All-New Marvel NOW! Moon Knight #1 Review | Fanboys Anonymous

All-New Marvel NOW! Moon Knight #1 Review

Posted by Orion Petitclerc Friday, March 7, 2014
Hello again, Fan-people! If you've been following my posts, you've probably been expecting this to come about. My pal and fellow Fanboys Anonymous writer Dan Ashley broke the news back in December about the All-New Marvel NOW! Moon Knight comic book series written by Warren Ellis, drawn by Declan Shalvey, and colored by Jordie Bellaire, so he beat me to that. Then we both collaborated on a three-part "Gearing Up" article series to prepare you guys and gals for the new series by reviewing Moon Knight's past appearances in comics and video games and demystified the hero's longstanding stereotype of being a Batman copycat. Today, however, I draw first blood in Dan and my lunar legionnaire lunacy by being the first between us to review the new series! (Take THAT, Dan!)

Read Moon Knight by Warren Ellis, Declan Shalvey, and Jordie Bellaire on the Marvel Comics app and Comixology
I've been giddy about getting my hands on issue #1 since December, and let me tell you: the wait was totally worth it! Now, I'm not too familiar with Ellis' fame in the comic book medium, but I did read his work on Thunderbolts (Vol. 2) and Secret Avengers (Vol. 1) and enjoyed the heck out of those stories. I took it at face value when I read all of the positive reviews about Ellis' work and felt confident that, coming into this new Moon Knight series, I would enjoy it at the least. He ensured us that he's going to respect the character's rich history when he carves his own path with this book. After reading issue #1, I am extremely satisfied with his work and respect.

Follow Moon Knight's adventures in the Secret Avengers comic book series
We call this the "Mr. Knight Strut."
Ellis set out to accomplish four major goals, it seems, and has successfully done so. First, he delivered a book chock-full of references to past Moon Knight series. Continuity-wise, this series picks up right after Marc Spector's misadventures in Los Angeles from Brian Michael Bendis' 2012 Moon Knight limited series (volume 4). Additionally, Ellis heavily references Moon Knight's true origin story (see the "Gearing Up" articles if you're confused about what I mean by "true") and his first case with Detective Flint from Moon Knight #2 (volume 1). Second, Ellis made this book accessible, informative, and fun enough for new readers. Even if you haven't read the "Gearing Up" articles, Ellis does a stellar job getting us up to speed on who Moon Knight is and what he's all about.

See Marc Spector's first mental breakdown in Moon Knight #9–10 in Essential Moon Knight Volume 1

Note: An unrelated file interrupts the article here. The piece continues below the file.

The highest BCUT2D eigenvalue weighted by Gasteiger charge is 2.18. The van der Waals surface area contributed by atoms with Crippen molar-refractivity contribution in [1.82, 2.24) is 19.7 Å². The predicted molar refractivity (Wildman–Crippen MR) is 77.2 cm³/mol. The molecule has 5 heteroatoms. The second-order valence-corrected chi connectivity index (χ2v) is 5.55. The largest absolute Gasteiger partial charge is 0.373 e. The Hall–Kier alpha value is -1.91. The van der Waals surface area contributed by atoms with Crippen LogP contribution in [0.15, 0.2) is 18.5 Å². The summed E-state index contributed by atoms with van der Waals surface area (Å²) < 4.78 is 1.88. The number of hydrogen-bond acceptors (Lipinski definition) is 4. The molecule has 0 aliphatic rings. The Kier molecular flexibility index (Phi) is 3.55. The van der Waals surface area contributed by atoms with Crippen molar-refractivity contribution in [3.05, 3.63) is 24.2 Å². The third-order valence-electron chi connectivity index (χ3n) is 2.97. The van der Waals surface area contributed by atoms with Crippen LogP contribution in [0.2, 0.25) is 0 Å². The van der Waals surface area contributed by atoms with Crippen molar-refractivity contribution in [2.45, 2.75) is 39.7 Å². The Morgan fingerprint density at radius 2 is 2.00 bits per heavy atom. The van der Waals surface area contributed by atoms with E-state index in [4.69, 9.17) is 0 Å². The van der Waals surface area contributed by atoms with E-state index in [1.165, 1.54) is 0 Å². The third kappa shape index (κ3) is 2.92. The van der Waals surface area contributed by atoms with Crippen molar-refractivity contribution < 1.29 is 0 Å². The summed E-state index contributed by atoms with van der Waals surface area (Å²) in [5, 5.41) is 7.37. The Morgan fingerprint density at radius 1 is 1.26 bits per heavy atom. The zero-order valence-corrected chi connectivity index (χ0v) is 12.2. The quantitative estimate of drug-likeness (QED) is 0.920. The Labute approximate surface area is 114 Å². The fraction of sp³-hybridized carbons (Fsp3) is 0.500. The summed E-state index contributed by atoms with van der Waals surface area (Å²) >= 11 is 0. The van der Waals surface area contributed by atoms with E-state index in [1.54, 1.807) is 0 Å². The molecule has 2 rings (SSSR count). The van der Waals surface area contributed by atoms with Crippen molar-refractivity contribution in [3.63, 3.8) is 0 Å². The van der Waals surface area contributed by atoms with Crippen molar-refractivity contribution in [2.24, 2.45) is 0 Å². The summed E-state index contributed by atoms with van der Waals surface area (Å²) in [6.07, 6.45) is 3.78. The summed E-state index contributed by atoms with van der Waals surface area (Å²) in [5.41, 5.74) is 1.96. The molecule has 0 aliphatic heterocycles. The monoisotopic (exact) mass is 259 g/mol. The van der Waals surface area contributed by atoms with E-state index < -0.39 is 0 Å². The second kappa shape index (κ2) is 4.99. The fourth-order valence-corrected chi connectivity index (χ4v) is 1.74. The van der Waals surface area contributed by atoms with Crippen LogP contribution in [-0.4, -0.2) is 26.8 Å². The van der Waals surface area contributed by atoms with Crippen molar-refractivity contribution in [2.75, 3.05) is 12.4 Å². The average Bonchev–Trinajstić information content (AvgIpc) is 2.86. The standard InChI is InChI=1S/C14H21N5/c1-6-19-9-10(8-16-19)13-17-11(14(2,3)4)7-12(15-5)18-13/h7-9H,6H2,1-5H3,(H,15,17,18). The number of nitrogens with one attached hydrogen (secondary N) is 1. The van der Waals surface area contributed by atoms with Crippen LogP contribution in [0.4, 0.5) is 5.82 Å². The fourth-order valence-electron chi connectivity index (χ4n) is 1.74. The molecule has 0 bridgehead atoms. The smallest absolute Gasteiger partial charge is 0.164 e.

DID means "Dissociative Identity Disorder," if you're wondering.
Third, Ellis is finally straightening out what exactly is mentally wrong with Marc. Moon Knight has laid claim to being Marvel's "crazy Avenger," and past writers have done a great job at reminding us of how far over the cuckoo's nest Marc has flown. There have been different interpretations of his madness, all of which share a common theme, but I feel that none of them quite compares with the mystifying definition Ellis has created. He doesn't give us the whole answer yet, which really hooks the reader into picking up the next issue to find out more. I love the new explanation of Marc's madness, and I hope this really sticks as Moon Knight's indisputable canon and serves as a jumping-off/reference point for future writers to expand upon.

Follow Moon Knight's first case with the Skid-row Slasher in Moon Knight #2 by Doug Moench and Bill Sienkiewicz
Mr. Knight is so suave with his fancy dance moves.
Finally, Ellis delivered the weird crime story he promised. Moon Knight's essence has been tied to street-level weird crime ever since his debut in 1975, and although he has often strayed from the genre into more mystical and superheroic realms, Ellis managed to bring him back to basics. The villain of the story is no one big or well-known—in fact, this new Slasher who the story is titled after is a brand new, albeit short-lived character. As much as I've touted Moon Knight's A-list quality, his strengths are as a C-lister fighting other C- or D-listers, which is exactly the kind of villain the new and old Slashers were. Moon Knight deals with criminals and cases that are way beneath the Avengers' priorities but are still a significant and relevant threat to ordinary citizens and the police. Also, Ellis seems to be setting up the series' new format with this first issue: serialized weird crime one-offs with an overarching plot exploring Marc's psyche. I feel that this new series is going to read like one of those popular crime drama TV shows, and that may fit Moon Knight's style perfectly.